Trees of ancient Israel (Ezekiel 31)

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Illustration: Israeli olive tree

Trees in ancient Israel, including its many native species of oak, pine and terebinth, as well as imported cedars from Lebanon, were precious natural resources highly valued for their use in construction and manufacturing, food production, environmental protection (such as erosion prevention) and the production of oils, perfumes, spices, rope and other by-products. Besides their great commercial value, some were prized for their symbolic significance, particularly because of their awe-inspiring size and strength and for the sense of permanence they evoked. For example, some oak species in the region reach heights of over 24 m and live as long as 300 years. The majestic cedar grows upwards of 35 m and may live as long as 500 years, or 12 1/2 generations!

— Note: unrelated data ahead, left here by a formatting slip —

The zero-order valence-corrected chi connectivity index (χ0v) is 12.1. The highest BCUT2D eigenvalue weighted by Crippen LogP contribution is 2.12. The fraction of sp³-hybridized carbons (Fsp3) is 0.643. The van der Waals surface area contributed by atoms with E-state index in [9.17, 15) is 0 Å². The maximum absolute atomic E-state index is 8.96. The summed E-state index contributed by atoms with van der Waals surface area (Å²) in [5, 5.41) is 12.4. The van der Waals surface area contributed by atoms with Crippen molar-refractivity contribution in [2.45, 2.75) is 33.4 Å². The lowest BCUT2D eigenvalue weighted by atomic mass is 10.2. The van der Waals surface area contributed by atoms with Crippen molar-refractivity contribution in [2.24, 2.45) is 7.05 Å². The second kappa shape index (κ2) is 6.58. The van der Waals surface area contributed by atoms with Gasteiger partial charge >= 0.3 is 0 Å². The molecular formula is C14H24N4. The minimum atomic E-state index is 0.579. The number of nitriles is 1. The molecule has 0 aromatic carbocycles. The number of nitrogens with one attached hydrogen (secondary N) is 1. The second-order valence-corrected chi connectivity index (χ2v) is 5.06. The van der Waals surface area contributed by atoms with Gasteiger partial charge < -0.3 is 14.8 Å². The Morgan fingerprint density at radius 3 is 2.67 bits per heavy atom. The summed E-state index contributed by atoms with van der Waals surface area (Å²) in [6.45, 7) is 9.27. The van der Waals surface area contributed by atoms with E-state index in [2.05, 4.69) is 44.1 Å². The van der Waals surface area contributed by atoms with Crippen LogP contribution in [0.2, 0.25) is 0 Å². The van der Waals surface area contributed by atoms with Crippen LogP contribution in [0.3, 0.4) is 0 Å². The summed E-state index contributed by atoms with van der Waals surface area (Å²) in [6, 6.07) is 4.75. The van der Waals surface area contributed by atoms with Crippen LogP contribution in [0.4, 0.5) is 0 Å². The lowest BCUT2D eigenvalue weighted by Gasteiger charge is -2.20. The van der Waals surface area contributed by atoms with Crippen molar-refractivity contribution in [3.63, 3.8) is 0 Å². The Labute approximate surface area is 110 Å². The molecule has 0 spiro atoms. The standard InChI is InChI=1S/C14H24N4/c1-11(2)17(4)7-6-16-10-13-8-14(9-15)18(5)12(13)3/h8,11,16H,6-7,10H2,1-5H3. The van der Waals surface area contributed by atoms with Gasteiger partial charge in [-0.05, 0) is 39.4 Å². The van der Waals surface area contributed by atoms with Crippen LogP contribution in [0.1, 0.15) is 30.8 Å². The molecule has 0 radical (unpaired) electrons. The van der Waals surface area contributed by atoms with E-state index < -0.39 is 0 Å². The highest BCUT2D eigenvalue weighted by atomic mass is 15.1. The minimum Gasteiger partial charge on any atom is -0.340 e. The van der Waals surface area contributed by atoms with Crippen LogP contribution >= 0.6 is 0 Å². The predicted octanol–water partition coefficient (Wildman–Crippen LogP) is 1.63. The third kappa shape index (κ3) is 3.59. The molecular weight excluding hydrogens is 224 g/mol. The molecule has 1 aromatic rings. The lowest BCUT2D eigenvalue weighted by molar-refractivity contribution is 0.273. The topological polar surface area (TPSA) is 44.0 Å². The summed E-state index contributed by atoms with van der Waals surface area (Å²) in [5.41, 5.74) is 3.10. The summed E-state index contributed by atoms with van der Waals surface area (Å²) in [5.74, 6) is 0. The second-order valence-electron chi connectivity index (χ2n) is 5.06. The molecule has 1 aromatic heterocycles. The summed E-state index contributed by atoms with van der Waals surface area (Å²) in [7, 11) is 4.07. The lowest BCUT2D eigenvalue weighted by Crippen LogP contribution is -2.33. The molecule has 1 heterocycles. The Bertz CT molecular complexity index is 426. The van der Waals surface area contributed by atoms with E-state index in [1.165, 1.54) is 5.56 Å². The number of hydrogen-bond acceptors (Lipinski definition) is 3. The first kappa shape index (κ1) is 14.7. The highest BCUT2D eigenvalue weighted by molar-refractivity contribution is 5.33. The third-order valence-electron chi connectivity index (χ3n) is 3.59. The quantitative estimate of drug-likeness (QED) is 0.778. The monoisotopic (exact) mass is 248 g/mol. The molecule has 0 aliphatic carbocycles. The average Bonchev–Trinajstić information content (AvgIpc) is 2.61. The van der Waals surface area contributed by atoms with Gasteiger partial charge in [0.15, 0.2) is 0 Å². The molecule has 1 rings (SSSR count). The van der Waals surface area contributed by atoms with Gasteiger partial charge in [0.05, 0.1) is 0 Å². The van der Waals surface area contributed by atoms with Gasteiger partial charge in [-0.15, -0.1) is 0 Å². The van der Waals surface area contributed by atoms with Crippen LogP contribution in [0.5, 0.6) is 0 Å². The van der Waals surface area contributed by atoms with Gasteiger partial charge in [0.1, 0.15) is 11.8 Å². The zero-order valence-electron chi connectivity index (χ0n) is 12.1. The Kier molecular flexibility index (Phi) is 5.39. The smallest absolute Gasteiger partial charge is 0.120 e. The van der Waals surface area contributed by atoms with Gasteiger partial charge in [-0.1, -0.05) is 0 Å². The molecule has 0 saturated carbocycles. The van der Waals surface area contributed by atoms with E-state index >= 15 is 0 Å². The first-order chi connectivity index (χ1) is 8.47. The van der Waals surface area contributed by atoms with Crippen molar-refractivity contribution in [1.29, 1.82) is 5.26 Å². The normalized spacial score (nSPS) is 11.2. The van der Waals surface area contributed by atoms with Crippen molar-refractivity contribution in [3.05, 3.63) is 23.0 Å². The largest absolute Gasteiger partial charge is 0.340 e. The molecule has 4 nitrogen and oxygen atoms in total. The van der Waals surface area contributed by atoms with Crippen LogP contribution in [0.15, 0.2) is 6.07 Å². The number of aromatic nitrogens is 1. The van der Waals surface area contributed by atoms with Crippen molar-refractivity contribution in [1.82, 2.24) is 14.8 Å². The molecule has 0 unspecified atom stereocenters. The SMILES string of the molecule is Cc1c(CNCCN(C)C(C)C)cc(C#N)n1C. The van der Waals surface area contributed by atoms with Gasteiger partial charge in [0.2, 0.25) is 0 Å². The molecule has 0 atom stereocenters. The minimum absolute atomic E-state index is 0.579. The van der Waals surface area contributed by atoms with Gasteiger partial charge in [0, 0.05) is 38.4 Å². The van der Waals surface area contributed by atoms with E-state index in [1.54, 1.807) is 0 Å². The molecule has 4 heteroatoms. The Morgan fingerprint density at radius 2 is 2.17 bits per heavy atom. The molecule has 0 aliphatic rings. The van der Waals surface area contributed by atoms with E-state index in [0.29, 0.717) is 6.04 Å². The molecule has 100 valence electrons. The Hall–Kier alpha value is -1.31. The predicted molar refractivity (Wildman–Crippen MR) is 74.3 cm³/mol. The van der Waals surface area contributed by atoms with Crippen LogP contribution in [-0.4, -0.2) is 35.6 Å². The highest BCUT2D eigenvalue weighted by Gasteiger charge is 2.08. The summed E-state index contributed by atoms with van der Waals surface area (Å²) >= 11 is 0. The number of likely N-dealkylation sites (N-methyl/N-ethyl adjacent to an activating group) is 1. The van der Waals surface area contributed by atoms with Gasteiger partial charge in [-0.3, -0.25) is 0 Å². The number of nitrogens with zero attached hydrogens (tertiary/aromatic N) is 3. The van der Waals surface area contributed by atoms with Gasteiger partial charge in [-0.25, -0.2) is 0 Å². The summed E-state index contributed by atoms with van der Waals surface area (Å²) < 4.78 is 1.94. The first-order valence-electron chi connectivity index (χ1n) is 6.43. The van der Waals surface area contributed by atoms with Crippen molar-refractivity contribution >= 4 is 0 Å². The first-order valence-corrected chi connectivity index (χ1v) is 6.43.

It is no wonder, therefore, that the oak and terebinth were often associated with the divine presence and marked important sites of worship, especially for the patriarchs (Genesis 13:18, 18:1). In fact, the trees themselves were often considered sacred objects of worship- They were sometimes planted beside altars in Canaanite temple courtyards and were associated with El’s consort (partner), the goddess Asherah (cf. Deuteronomy 7:5, 2 Kings 17:16). The powerful cedar was also frequently planted in palace and temple gardens, symbolizing both king and deity in its grandeur and life-giving benefit to the land (see Psalm 104:16, Isaiah 51:3, Ezekiel 28:13, 31:8-9). Consequently, it became the ideal symbol for great rulers and their empires, such as the Assyrian empire, which once cast its shadow over Israel and the rest of the ancient Near East, reaching its apex in the early seventh century B.C. The imposing Assyrian empire, however, was itself felled abruptly within a few year’s time (Ezekiel 31).


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